Bill Montagne,
the racer whose car appears in that article was, I believe, the first, or at least earlier than Sammy. Sammy actually raced against Bill and talked with Bill at length about the design, being very interested and intrigued. It sounds like Sammy tried the design himself.

I found the May '89 issue of Open Wheel for sale on eBay and purchased it. I just got it and noticed that Sammy's was more of an equal-length upper and lower arm design with inboard coilover springs with pushrods going into rockers of a sort. If it had been a success, we would've seen more of this design. Looking at it in OW, it looks fairly fragile for serious Sprint Car racing.

Keep in mind, my interest is not that I think designs like these are the Holy Grail or that they are more or less competitive, it's the fact that there are those like Bill and Sammy who look outside the box and are not afraid to experiment even with a radically different design. I celebrate the diversity of thought that exists in racing. It's one of the things that makes racing so attractive to me as a mechanical engineer.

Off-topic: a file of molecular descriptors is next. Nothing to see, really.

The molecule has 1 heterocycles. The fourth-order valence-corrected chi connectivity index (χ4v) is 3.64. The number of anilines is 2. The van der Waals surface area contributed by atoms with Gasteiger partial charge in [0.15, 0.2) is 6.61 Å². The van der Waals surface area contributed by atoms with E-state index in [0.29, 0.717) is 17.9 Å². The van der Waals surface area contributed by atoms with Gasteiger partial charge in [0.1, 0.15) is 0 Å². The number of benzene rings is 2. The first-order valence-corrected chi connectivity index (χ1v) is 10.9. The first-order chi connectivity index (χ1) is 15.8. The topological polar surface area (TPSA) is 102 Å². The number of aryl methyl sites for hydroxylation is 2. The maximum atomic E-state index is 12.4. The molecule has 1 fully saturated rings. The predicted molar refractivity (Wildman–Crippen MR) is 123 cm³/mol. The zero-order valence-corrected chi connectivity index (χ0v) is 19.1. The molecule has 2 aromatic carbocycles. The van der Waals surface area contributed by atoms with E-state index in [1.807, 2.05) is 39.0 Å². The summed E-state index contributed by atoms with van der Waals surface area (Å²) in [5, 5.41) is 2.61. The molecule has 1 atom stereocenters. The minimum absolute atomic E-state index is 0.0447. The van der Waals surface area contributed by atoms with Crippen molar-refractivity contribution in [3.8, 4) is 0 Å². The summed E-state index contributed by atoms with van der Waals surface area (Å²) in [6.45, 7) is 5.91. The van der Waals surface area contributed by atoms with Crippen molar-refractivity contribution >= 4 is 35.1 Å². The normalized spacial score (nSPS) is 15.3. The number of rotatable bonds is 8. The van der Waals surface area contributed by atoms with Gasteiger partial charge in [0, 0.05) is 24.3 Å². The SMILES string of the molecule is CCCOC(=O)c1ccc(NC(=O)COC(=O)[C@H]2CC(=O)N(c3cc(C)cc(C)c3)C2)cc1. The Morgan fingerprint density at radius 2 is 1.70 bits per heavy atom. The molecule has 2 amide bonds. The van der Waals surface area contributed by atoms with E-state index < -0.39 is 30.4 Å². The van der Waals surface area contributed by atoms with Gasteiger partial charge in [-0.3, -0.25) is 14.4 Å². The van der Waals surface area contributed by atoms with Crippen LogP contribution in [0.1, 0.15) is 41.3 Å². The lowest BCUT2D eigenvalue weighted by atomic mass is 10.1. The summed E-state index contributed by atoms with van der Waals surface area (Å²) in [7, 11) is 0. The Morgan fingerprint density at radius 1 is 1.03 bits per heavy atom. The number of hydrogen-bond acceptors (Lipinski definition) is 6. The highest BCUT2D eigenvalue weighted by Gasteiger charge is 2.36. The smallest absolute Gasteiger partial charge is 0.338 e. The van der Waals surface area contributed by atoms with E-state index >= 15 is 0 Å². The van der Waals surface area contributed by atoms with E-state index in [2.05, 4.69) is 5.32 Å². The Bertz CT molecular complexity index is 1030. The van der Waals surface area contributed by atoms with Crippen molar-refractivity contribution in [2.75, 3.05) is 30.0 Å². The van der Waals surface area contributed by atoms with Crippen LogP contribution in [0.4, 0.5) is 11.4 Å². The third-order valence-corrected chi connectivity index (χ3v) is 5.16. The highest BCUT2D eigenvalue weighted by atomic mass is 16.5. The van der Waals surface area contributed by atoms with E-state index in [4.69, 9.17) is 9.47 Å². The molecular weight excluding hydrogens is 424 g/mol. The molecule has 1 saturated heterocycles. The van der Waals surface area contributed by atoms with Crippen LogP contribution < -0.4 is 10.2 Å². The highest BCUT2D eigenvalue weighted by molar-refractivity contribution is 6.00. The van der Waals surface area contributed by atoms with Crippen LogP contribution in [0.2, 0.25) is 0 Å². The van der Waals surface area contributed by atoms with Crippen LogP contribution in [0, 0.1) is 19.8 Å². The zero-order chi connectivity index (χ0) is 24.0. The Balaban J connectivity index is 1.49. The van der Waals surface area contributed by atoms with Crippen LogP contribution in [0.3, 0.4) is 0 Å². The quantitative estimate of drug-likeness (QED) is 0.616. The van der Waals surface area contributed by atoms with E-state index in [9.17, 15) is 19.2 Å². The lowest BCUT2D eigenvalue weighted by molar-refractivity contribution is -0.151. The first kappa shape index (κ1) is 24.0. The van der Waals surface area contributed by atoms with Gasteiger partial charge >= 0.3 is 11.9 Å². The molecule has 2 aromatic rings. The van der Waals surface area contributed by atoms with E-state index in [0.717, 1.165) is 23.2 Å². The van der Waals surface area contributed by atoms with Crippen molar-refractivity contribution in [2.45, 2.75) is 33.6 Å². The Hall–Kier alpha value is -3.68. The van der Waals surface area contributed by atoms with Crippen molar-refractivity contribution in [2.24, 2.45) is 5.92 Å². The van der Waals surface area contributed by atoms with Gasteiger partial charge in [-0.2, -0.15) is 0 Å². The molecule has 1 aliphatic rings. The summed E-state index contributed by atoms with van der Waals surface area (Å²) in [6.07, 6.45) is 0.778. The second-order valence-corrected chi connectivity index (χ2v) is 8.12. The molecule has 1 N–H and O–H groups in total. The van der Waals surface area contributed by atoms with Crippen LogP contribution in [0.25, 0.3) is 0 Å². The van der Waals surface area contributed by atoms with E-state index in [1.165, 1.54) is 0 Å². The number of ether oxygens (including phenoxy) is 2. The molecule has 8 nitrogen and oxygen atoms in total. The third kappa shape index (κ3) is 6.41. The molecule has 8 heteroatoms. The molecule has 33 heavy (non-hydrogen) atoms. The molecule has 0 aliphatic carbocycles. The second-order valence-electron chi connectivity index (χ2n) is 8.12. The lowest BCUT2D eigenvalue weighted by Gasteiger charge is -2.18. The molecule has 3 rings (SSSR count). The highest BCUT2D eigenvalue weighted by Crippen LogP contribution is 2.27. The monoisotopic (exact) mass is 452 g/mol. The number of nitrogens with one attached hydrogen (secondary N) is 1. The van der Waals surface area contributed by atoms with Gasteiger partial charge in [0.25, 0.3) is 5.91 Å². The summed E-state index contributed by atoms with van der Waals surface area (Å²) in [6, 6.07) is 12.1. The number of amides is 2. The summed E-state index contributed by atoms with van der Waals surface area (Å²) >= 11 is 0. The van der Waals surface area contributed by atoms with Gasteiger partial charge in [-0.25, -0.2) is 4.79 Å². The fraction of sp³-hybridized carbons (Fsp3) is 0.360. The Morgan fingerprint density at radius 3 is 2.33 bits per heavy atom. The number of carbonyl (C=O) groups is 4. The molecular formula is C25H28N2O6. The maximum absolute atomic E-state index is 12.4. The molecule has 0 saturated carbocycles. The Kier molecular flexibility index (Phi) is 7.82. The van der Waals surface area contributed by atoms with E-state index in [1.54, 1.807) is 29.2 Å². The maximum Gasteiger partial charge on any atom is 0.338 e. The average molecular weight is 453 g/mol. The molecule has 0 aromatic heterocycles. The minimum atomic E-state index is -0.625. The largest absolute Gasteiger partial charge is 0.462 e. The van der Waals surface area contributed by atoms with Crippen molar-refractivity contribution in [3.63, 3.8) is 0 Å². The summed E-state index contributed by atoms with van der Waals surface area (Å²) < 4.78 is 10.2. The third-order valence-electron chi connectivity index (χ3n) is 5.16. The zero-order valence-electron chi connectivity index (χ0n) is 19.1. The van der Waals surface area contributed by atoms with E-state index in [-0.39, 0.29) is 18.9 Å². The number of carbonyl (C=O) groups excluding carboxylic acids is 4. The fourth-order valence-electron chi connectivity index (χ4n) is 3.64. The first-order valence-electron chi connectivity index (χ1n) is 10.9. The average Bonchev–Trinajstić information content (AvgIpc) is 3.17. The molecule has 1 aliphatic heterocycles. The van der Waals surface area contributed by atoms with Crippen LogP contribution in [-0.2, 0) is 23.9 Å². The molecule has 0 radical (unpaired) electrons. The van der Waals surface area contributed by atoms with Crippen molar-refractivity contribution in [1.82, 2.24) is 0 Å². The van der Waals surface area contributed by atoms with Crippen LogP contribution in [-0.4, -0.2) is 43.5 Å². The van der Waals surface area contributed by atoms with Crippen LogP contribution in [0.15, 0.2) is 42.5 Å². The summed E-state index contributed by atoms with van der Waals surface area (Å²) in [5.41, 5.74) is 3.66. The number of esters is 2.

Speedweeks is upon us here in the Daytona area where I live and I just might have a talk with Sammy while he's here for the Sprint Car races at Volusia. I bet he could give me some interesting insight into that car and what he discovered about it. We do know it didn't last.

How To Find the Front Moment Center
How do I find front moment centers on a Dirt Late Model race car?
Bob Roberts

Buy a software program, measure the car, and enter the data, short and sweet.
Don't draw it out on a piece of paper. The MC we need to know the location of is the dynamic location, or where it moves to in the turns, and that would be very difficult to draw. That's where it will influence the stiffness of the front suspension. Too far left and the car is very soft, and too far right and the car is very stiff. It's like the story of Momma, Poppa, and Baby bear; not too hot, not too cold.

The MC location that works best for a Dirt Late Model falls in a range from centerline to 6 inches left of centerline after the car dives and rolls. This is where most car manufacturers have determined it should be. This measuring process takes a little time, but is one of the most important processes you will undertake with setting up your car. If the MC location ain't right, nothing seems to work for setup. Trust me, the top teams know this all too well.